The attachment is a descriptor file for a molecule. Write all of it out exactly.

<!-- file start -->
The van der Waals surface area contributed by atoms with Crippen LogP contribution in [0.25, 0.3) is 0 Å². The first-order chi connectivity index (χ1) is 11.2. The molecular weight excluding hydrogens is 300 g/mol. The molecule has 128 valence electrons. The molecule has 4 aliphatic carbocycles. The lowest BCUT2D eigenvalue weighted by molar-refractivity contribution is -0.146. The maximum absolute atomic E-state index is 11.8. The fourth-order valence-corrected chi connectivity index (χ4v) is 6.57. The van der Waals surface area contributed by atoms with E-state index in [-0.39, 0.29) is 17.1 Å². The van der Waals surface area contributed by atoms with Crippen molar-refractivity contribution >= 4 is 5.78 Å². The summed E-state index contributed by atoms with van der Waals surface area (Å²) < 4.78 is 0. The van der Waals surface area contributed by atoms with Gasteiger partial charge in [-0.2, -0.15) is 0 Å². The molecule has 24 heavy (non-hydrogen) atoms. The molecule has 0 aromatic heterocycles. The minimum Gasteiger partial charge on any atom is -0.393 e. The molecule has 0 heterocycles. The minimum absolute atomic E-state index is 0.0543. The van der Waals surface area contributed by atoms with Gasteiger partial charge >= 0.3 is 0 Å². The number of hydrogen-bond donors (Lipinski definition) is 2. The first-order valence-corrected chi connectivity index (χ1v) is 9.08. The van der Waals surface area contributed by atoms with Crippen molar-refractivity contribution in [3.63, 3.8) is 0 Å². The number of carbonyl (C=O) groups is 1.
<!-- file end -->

The van der Waals surface area contributed by atoms with Crippen LogP contribution in [0.25, 0.3) is 0 Å². The first-order chi connectivity index (χ1) is 11.2. The molecular weight excluding hydrogens is 300 g/mol. The molecule has 128 valence electrons. The molecule has 4 aliphatic carbocycles. The lowest BCUT2D eigenvalue weighted by molar-refractivity contribution is -0.146. The maximum absolute atomic E-state index is 11.8. The fourth-order valence-corrected chi connectivity index (χ4v) is 6.57. The van der Waals surface area contributed by atoms with E-state index in [-0.39, 0.29) is 17.1 Å². The van der Waals surface area contributed by atoms with Crippen molar-refractivity contribution >= 4 is 5.78 Å². The summed E-state index contributed by atoms with van der Waals surface area (Å²) < 4.78 is 0. The van der Waals surface area contributed by atoms with Gasteiger partial charge in [-0.2, -0.15) is 0 Å². The molecule has 24 heavy (non-hydrogen) atoms. The molecule has 0 aromatic heterocycles. The minimum Gasteiger partial charge on any atom is -0.393 e. The molecule has 0 heterocycles. The minimum absolute atomic E-state index is 0.0543. The van der Waals surface area contributed by atoms with Gasteiger partial charge >= 0.3 is 0 Å². The number of hydrogen-bond donors (Lipinski definition) is 2. The first-order valence-corrected chi connectivity index (χ1v) is 9.08. The van der Waals surface area contributed by atoms with Crippen molar-refractivity contribution in [3.63, 3.8) is 0 Å². The number of carbonyl (C=O) groups is 1.